Photo Credit: courtesy
Rabbi Nataf

Many commentators are at a loss to understand the sacrifices – especially the sin offering – given by a birthing mother. Far from being a sin, giving birth is a critically important and constructive act. Rather than being a source of repentance and introspection, one might expect birth to be connected with celebration of the mother as well as the event.

In my very recent volume on Leviticus, I built upon the approach of R. S R. Hirsch to explain this:

Advertisement

There is another point of comparison between man and other living beings worth exploring, and that is what the Torah calls, zera, or seed. Here too, classical Hebrew uses essentially the same word for the seed of people and other living beings – more precisely, plants. While this goes mostly unnoticed, Rabbi S.R. Hirsch on Vayikra 12:2 picks up on it when this noun is turned into a verb, and used to describe the conception of a child. He notes that, the Torah has different words normally reserved for humans. But lahazria, “seeding,” is an expression otherwise reserved for plant reproduction.

In fact, what Rabbi Hirsch picks up about the exceptional use of the verb ultimately reinforces the impression that should also be conveyed by the common use of the noun for plants and humans alike. In either case, Torah reminds us that there is ultimately very little difference between the function of human seed and plant seed. For whereas human sexuality resembles animal sexuality, and not that of plants, actual conception is essentially the same in all three. It is neither willed nor controllable. And that is why it is described in terms that pertain to plants, the most passive of the life forms in which it is found.

For Hirsch, this is characteristically a rejection of human freedom in favor of the totally constrained life of plants. But even without going that far, we can certainly acknowledge the catastrophe that would be brought about by excessive passivity.

I would like to however suggest an additional approach as well. We began our discussion by speaking about the glory of bringing a new life into the world. Man is the pinnacle of creation, and each individual can say that the universe was created specifically for him or her. And yet our tradition also points out that the desirability of creating man is not a simple thing: Well known in this regard is the Midrash (Bereshit Rabbah 8:5) that recounts the furious debate among the angels as to whether the good that man would do would outweigh the evil.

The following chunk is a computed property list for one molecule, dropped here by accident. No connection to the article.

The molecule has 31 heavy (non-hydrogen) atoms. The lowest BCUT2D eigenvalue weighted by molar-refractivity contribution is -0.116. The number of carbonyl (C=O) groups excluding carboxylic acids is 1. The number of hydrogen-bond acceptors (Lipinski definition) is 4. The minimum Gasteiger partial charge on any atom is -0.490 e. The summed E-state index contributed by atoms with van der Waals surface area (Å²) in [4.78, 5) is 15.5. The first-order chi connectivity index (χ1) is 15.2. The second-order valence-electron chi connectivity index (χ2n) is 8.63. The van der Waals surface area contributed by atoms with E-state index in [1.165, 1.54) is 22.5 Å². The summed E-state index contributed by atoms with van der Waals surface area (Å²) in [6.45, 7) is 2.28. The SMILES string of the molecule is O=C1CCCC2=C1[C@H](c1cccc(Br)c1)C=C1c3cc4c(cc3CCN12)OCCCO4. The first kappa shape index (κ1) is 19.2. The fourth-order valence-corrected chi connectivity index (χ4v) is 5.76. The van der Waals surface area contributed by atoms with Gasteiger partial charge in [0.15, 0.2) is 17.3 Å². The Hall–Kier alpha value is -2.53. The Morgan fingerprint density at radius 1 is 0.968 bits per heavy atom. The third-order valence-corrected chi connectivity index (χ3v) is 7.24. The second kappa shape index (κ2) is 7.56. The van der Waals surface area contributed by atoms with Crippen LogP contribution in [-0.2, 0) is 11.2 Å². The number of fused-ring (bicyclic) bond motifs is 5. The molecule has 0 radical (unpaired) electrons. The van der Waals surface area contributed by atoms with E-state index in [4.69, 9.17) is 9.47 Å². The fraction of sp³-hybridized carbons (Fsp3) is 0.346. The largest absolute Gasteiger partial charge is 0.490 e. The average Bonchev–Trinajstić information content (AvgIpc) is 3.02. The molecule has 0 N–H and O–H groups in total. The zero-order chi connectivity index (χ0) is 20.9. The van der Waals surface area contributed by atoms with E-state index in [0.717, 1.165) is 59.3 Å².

The ethics of each new birth represents a microcosm of that debate. We have good reason to hope that the education and upbringing we provide our children will ensure that they bring more good to the world than evil. But there is not a single one of us who can bring up even the best of our children to never do evil. And given that this is the case, giving birth is also an act of responsibility for the evil that one thereby adds to the world.

Like God – when He put down the nay-saying angels and decided to create man in spite of its real downside – we believe that creating more people is the correct thing to do. It is more than correct. It is the key to bringing mankind and the world to its proper fulfillment of its Divine mandate: To fix the lack which God also created. But that lack was also ultimately positive; as it was the only way to challenge man and give him the crucially important freedom to acquire good on his own.

The nature of creation then – whether God’s or ours – is to bring about  worlds that include the darkness that can only be refined by those very creations that will inevitably also stumble and create more darkness on their way to the complete refinement of the light.

So while having children brings more light to the world – making it such a joyful occasion – it is also brings more darkness. In a very curious discussion in Chullin 60b, the Sages suggest that the proper expression of this awareness is reflected in the bringing of a sin offering. Hence the Talmud suggests that God also initiated the sin-offering of Rosh Chodesh in response to His own darkening of the moon.

As the discussion in Chullin points out – and echoing our thoughts here – there was a need for darkness. But the fact that it was – and is – needed does not mean that one should not also come to terms with the fact that it is darkness nevertheless.

Advertisement